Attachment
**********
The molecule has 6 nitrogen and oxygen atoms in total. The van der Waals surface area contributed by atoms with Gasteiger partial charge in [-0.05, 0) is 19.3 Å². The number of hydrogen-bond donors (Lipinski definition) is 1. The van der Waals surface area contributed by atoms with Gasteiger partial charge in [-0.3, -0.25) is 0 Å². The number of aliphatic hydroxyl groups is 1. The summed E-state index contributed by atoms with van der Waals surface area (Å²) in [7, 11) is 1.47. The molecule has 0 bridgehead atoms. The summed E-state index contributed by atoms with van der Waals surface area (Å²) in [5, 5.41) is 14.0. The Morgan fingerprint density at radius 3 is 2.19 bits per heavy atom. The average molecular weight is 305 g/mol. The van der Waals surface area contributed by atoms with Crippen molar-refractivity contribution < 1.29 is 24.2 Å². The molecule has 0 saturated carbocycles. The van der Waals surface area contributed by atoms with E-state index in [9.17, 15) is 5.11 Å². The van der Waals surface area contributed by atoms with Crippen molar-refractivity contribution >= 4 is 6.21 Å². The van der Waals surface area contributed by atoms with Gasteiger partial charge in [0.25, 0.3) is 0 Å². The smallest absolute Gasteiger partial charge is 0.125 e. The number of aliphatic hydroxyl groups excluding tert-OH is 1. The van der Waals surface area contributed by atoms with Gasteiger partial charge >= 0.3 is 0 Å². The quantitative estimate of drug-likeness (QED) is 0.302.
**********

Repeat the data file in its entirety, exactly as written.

The molecule has 6 nitrogen and oxygen atoms in total. The van der Waals surface area contributed by atoms with Gasteiger partial charge in [-0.05, 0) is 19.3 Å². The number of hydrogen-bond donors (Lipinski definition) is 1. The van der Waals surface area contributed by atoms with Gasteiger partial charge in [-0.3, -0.25) is 0 Å². The number of aliphatic hydroxyl groups is 1. The summed E-state index contributed by atoms with van der Waals surface area (Å²) in [7, 11) is 1.47. The molecule has 0 bridgehead atoms. The summed E-state index contributed by atoms with van der Waals surface area (Å²) in [5, 5.41) is 14.0. The Morgan fingerprint density at radius 3 is 2.19 bits per heavy atom. The average molecular weight is 305 g/mol. The van der Waals surface area contributed by atoms with Crippen molar-refractivity contribution < 1.29 is 24.2 Å². The molecule has 0 saturated carbocycles. The van der Waals surface area contributed by atoms with E-state index in [9.17, 15) is 5.11 Å². The van der Waals surface area contributed by atoms with Crippen molar-refractivity contribution >= 4 is 6.21 Å². The van der Waals surface area contributed by atoms with Gasteiger partial charge in [0.25, 0.3) is 0 Å². The smallest absolute Gasteiger partial charge is 0.125 e. The number of aliphatic hydroxyl groups excluding tert-OH is 1. The van der Waals surface area contributed by atoms with Gasteiger partial charge >= 0.3 is 0 Å². The quantitative estimate of drug-likeness (QED) is 0.302.